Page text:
Our Darling ‘Ding’ - Cartoonist’s Contributions Highlighted in Documentary
Jan 02, 2016 09:21AM ● Published by Cory Batelaan
By CRAIG GARRETT
A documentary film about the ongoing influence of Jay Norwood Darling will premiere on Sanibel. The film tells the story of restoring to health a dying lake in Iowa. The 9,600-acre Lake Darling’s name honors the national cartoonist and environmentalist whose contributions still impact Southwest Florida.
“Darling is Back!: The Restoration of Lake Darling” shows Thursday, Feb. 9 at the J.N. “Ding” Darling National Wildlife Refuge. The film’s creator, Sam Koltinsky, says, “Darling was a very, very interesting man. I’m honored to be part of his legacy.”
For most of us, our impact fades. Only a select few keep relevant. Jay Norwood “Ding” Darling has such a legacy, partly for his newspaper cartoons and biting political opinion, but more for his work in protecting American wetlands. Part of the land that is now the J.N. “Ding” Darling Wildlife Refuge on Sanibel, for instance, was to be developed until he intervened. Darling was director of the federal Bureau of Biological Survey, forerunner of the U.S. Fish & Wildlife Service, which today oversees some 600 million acres of federal wetlands and marine monuments.
In 1936, Darling founded what has become the National Wildlife Federation. He was behind a federal program to sell duck hunting stamps and use the proceeds to purchase and protect wetlands. Darling’s artwork was on the first federal Duck Stamp. He also traveled widely, penciling beautifully illustrated diaries. For many winters, Darling lived on Captiva in a converted fish house; art icon Robert Rauschenberg purchased the home that stands to this day.
Darling was a buzzsaw of curiosity and motion―visiting Soviet leader Joseph Stalin and capturing with artwork the Mexican peasants he observed, for example. He died in 1962, leaving a trove of his drawings, diaries and writings. His work is displayed today in public exhibits showing the “rawness of his character,” says Koltinsky.
Koltinsky first documented Darling in “America’s Darling: The Story of Jay N. “Ding” Darling,” in 2012. The film portrayed “Ding” (a contraction Darling used to sign his name―D’ing) Darling’s contributions via his grandson, Christopher Koss. Koss also donated his grandfather’s books, diaries and art tools to Koltinsky, who uses Darling’s paintbrushes in his “Brush of Excellence” awards that recognize land stewards. A year ago, Collin O’Mara, president and CEO of the National Wildlife Federation, stated: “As National Wildlife Federation founder Ding Darling famously said, ‘We must speak for wildlife because they can’t speak for themselves.’ ”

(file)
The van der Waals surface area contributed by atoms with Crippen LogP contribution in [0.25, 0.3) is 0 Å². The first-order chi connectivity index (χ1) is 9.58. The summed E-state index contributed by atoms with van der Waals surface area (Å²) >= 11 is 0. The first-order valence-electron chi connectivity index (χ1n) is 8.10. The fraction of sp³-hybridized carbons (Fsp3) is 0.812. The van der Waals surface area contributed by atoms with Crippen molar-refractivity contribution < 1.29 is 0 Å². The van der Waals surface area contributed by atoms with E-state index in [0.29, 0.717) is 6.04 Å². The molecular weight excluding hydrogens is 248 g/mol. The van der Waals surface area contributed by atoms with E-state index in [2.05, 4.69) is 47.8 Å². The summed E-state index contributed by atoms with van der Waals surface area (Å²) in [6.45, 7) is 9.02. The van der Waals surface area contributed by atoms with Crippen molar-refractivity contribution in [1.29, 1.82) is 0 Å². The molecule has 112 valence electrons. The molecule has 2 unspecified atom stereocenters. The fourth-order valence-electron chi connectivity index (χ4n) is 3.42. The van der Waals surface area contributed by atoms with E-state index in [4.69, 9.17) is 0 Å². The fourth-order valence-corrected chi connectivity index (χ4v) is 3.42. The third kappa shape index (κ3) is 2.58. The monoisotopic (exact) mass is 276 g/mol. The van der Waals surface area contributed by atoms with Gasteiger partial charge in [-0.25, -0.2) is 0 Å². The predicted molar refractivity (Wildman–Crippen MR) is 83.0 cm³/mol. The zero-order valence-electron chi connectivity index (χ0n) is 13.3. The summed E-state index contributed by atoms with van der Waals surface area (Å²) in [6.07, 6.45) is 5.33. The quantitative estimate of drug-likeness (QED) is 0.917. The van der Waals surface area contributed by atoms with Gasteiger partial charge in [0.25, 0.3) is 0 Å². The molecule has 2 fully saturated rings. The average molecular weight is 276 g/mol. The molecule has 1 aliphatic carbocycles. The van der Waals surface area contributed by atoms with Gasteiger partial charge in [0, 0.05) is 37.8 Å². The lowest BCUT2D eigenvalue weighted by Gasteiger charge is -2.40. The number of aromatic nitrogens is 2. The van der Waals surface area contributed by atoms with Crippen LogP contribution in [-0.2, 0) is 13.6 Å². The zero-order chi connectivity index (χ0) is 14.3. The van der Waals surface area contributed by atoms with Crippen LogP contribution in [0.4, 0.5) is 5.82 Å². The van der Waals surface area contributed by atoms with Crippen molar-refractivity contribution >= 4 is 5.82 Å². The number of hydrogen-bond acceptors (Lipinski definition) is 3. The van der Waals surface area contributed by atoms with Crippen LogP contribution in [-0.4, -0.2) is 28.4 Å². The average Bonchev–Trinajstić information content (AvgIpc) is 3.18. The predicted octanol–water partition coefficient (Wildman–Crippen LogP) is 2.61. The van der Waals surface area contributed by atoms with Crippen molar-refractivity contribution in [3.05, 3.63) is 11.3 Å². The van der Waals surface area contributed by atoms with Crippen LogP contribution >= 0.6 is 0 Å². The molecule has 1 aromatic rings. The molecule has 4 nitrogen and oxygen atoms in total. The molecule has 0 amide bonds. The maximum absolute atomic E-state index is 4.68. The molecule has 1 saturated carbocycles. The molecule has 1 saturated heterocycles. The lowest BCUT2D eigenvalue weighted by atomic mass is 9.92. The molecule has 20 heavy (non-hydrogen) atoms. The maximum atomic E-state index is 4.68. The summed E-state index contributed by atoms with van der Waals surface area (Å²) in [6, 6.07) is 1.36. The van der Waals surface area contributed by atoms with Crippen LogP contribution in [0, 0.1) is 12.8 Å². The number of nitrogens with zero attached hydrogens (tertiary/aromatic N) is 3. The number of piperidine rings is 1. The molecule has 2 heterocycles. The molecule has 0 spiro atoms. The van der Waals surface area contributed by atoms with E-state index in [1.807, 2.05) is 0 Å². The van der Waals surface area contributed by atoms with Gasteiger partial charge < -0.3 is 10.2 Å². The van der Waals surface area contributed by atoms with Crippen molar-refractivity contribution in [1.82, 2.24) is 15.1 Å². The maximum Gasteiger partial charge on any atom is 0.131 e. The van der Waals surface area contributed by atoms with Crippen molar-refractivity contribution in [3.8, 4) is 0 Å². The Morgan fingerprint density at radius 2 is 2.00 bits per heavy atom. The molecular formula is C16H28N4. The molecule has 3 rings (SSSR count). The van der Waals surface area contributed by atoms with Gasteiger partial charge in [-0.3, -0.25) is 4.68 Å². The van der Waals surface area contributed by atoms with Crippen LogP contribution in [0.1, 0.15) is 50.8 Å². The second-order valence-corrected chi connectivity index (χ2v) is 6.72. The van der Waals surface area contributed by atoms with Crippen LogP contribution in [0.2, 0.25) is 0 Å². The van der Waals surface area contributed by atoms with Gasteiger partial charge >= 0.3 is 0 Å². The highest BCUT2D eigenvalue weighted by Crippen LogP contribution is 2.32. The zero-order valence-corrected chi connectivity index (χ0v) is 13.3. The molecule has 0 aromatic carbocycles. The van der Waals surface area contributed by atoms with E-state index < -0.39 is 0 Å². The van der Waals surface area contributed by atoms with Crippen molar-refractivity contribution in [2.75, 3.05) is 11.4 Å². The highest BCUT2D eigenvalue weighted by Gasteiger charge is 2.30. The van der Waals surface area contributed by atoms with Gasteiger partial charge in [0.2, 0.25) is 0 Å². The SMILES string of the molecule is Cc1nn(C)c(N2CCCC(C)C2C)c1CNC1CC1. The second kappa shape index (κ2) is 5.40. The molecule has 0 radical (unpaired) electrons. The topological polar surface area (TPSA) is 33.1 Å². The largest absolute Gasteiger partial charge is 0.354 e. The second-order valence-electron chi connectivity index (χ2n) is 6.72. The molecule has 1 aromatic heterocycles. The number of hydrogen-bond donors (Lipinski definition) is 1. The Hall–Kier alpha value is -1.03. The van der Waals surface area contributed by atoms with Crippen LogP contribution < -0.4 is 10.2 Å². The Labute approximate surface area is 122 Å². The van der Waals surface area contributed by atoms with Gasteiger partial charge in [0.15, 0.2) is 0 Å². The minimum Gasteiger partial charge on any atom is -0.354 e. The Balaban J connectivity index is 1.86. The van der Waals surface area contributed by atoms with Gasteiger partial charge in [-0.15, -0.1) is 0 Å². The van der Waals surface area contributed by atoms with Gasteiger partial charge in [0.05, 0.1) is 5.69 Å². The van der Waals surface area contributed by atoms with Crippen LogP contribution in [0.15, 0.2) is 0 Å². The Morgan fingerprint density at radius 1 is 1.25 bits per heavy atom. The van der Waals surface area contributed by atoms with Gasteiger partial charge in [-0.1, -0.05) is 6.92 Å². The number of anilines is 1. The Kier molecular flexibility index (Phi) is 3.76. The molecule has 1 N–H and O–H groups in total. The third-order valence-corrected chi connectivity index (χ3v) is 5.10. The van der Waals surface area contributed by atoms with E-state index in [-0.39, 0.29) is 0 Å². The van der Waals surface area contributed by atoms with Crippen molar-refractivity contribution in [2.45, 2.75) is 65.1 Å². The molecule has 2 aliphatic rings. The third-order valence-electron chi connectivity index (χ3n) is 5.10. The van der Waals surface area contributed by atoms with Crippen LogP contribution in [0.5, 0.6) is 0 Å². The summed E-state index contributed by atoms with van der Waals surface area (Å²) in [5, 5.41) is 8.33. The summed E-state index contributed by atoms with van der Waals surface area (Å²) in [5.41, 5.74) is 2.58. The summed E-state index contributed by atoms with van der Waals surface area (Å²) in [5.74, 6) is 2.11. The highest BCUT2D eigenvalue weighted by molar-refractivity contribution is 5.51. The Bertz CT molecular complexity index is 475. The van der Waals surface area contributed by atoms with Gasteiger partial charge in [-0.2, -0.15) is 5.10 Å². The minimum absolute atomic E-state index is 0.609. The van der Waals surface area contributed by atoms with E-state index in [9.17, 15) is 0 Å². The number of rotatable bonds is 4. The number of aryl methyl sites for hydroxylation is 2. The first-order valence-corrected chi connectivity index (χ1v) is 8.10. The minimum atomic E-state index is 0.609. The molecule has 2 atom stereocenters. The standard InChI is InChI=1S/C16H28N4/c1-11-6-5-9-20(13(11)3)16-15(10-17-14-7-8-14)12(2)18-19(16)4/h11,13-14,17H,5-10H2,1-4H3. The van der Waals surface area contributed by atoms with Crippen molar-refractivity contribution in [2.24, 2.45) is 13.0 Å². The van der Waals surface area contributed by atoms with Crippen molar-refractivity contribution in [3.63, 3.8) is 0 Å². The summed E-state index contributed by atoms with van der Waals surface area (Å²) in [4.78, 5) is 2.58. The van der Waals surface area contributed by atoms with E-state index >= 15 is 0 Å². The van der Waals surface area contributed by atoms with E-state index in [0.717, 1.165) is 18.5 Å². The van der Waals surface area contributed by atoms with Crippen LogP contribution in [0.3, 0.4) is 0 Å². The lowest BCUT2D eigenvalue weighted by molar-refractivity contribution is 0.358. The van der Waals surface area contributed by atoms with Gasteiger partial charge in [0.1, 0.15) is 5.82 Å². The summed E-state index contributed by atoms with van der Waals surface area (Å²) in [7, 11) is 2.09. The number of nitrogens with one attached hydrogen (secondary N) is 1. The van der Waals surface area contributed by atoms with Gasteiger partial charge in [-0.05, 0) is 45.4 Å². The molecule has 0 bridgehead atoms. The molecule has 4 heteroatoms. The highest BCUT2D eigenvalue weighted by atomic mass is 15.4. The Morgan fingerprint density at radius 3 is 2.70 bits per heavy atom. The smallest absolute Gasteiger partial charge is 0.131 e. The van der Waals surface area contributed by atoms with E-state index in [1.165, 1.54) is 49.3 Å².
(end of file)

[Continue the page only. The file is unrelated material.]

Jay Norwood Darling was born in Michigan but lived in Iowa. He became a newspaper cartoonist around 1900, lampooning with a Midwestern sensibility those he saw abusing others. He was especially harsh on such places as New York City: “What, for instance,” he wrote in a 1919 essay, “do folks in New York do when they wake up in the morning bursting with the impulse to say ‘Hello’ to somebody? . . . When the uncontrollable desire to be sociable comes on, you write or telephone, and a week from next Tuesday you meet for the avowed purpose of delivering your erstwhile spontaneous outbursts of greetings. It's like opening a bottle of sparkling burgundy to drink week after next.”
Koltinsky’s new documentary recounts a $16 million restoration of Lake Darling in Brighton, Iowa, which is due south of Iowa City. The film is an oblique tribute to Darling―it’s more about the people restoring the lake than the legacy of the cartoonist. Darling, Koltinsky explains, was “a visionary far beyond his times.” The film will be open to the public.
Craig Garrett is editor in chief for TOTI Media.
Words of Jay Norwood “Ding” Darling:
“When you boil all the superfluous water out of life, and sugar off, if you haven't gathered a goodly residue of friendships and affections, you aren't going to have very much sweetness left in the kettle.”
“We are planning what we may do to take the pollution out of the rivers and my particular job right now is to get back those old marshes, to stop up the drainage ditches, put water in where it formerly made a pleasant picture on the landscape, to restore the old lake bottoms, to divert streams that have been hurried off down the river, and impound water in those North Central areas.”